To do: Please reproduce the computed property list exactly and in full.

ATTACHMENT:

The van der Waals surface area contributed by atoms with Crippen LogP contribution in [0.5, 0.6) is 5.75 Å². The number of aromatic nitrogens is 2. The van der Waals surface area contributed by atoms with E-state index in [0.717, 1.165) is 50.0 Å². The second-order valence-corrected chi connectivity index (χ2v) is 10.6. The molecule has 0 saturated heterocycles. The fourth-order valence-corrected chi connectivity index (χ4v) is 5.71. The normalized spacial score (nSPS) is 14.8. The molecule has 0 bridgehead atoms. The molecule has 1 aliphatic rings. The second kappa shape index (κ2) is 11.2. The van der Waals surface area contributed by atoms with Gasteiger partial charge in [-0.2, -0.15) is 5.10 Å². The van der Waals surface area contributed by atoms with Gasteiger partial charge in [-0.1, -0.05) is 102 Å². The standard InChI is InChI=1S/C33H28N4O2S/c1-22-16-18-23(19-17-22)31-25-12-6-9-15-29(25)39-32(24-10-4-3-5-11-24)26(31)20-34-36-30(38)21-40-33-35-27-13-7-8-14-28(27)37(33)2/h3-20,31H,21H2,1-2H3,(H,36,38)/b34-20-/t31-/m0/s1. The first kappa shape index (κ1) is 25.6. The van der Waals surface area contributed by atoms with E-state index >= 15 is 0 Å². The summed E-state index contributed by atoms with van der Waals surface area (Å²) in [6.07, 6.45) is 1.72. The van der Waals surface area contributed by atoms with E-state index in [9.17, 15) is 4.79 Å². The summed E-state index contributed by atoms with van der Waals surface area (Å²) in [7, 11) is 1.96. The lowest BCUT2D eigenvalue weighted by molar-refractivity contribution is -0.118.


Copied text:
The van der Waals surface area contributed by atoms with Crippen LogP contribution in [0.5, 0.6) is 5.75 Å². The number of aromatic nitrogens is 2. The van der Waals surface area contributed by atoms with E-state index in [0.717, 1.165) is 50.0 Å². The second-order valence-corrected chi connectivity index (χ2v) is 10.6. The molecule has 0 saturated heterocycles. The fourth-order valence-corrected chi connectivity index (χ4v) is 5.71. The normalized spacial score (nSPS) is 14.8. The molecule has 0 bridgehead atoms. The molecule has 1 aliphatic rings. The second kappa shape index (κ2) is 11.2. The van der Waals surface area contributed by atoms with Gasteiger partial charge in [-0.2, -0.15) is 5.10 Å². The van der Waals surface area contributed by atoms with Gasteiger partial charge in [-0.1, -0.05) is 102 Å². The standard InChI is InChI=1S/C33H28N4O2S/c1-22-16-18-23(19-17-22)31-25-12-6-9-15-29(25)39-32(24-10-4-3-5-11-24)26(31)20-34-36-30(38)21-40-33-35-27-13-7-8-14-28(27)37(33)2/h3-20,31H,21H2,1-2H3,(H,36,38)/b34-20-/t31-/m0/s1. The first kappa shape index (κ1) is 25.6. The van der Waals surface area contributed by atoms with E-state index >= 15 is 0 Å². The summed E-state index contributed by atoms with van der Waals surface area (Å²) in [6.07, 6.45) is 1.72. The van der Waals surface area contributed by atoms with E-state index in [9.17, 15) is 4.79 Å². The summed E-state index contributed by atoms with van der Waals surface area (Å²) in [7, 11) is 1.96. The lowest BCUT2D eigenvalue weighted by molar-refractivity contribution is -0.118.